– A flawed invoice system, which means customers receive invoices and reminders late.
– Limited payment methods, which make it complex for customers to pay.
– Inadequate systems for chasing debt.
The solution to all these problems is prioritising prompt, effective invoicing and clear deadlines for payment.
Some companies encourage early payment by offering a discount for customers who pay within a week or fourteen days.
If you’re not sure how to resolve your invoicing issues, it’s worth investing in the services of an experienced bookkeeper.
They can potentially save you hundreds of dollars by introducing and operating a high-grade invoice management system.
Know when to expect cash
If your customers usually pay you at the point of purchase, it’s relatively easy to know when your income will arrive.
Conversely, if you are a business that sends out invoices, clients may keep you waiting for weeks. Analysing when your Sales (Invoices) are likely to hit your account is an integral part of the cash flow management process.
Your bookkeeper should provide you with real-time information on any patterns of payment delay that need addressing.
Revisiting your debts is part of Cash Flow Management
When you’ve got debts, they’re probably going to take a considerable amount of your cash flow each month.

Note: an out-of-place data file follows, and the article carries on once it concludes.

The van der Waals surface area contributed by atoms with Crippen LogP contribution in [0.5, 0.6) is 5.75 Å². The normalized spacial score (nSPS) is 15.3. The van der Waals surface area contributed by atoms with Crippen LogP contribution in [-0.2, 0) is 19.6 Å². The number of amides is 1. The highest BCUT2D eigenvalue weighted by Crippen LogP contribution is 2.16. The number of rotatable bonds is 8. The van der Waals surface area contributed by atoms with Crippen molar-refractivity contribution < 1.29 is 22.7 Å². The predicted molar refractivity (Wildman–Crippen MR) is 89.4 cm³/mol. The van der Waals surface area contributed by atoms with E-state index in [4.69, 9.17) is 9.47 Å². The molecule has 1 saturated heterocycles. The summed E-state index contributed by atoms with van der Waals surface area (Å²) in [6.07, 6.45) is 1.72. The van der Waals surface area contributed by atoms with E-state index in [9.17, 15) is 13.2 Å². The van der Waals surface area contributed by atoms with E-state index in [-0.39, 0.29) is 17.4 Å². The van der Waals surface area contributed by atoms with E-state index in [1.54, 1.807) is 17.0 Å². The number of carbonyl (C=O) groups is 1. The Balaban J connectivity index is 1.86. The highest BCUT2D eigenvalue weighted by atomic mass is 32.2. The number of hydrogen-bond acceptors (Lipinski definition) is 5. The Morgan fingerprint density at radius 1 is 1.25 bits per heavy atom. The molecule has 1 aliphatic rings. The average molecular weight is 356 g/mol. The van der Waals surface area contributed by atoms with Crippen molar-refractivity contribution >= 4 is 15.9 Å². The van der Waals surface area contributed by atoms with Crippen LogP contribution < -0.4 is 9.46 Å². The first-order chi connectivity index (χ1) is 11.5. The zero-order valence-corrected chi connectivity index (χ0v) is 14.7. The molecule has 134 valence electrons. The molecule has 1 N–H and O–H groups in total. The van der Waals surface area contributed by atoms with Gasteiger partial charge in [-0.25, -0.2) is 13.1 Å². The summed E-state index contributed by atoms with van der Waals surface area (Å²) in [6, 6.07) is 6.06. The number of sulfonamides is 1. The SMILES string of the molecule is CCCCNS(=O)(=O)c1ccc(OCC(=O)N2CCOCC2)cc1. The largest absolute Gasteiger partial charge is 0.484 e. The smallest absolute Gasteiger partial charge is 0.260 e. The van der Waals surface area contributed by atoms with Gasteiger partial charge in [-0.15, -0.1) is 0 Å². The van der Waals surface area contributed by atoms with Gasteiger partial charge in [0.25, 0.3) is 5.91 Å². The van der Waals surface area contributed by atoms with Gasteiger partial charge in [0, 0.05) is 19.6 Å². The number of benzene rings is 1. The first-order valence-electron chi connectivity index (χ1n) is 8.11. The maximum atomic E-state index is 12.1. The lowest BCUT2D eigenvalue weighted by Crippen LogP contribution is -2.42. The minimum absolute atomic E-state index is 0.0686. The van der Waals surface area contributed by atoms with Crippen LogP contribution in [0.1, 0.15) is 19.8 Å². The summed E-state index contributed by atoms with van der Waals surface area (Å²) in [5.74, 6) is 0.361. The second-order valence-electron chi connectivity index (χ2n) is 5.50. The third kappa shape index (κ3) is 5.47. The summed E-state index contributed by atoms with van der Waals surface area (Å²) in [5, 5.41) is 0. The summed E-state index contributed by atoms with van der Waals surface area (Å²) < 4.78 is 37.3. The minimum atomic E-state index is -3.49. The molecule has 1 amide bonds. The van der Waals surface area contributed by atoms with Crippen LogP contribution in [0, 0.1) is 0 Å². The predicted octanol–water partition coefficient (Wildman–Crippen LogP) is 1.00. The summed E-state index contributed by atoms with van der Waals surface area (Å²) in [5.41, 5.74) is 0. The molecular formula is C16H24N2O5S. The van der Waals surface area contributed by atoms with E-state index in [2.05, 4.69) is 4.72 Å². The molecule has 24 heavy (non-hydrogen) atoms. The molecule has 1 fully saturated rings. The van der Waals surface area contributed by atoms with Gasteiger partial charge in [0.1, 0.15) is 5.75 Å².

To make your cash flow healthier, take a look at your current debts and see if it’s possible to reduce the amount of interest you pay on them each month, pay them back early, or negotiate smaller monthly repayments.
Debt in itself isn’t always a bad thing – sometimes borrowing is necessary to enable a business to thrive and grow.
Take a look at your expenses
Many businesses struggle with a mismatch between the amount of money in their bank account and their predicted outgoings. One of the reasons for this may be that expenses are simply too high.
This may be due to poor planning and prediction or be due to poor cost control. It’s worth looking at both the assumptions on which predicted expenses are made and the reasons why the actual figures are higher than intended.
There may be a need to revisit and revise forecasted figures, then look at alternative ways of reducing costs.
Review pricing of your products
If you’re experiencing limited cash flow, despite managing your outgoings carefully and invoicing promptly, it could be the case that your price point is wrong.
Several variables influence price, including:
– Changes in production costs.
– Changes in competitor pricing.
– Shifts in audience expectation and demand.
– A shifting selling environment.
– The state of the economy.
– The state of the market – if it’s a buyers’ market, for example, your price may have to be low to remain competitive, but this puts a strain on your cash flow.
Depending on how your business operates, it may be worth investing in pricing software.
This type of software can analyse customer behaviour and suggest pricing alterations depending on the behaviour trends.
Negotiate with your suppliers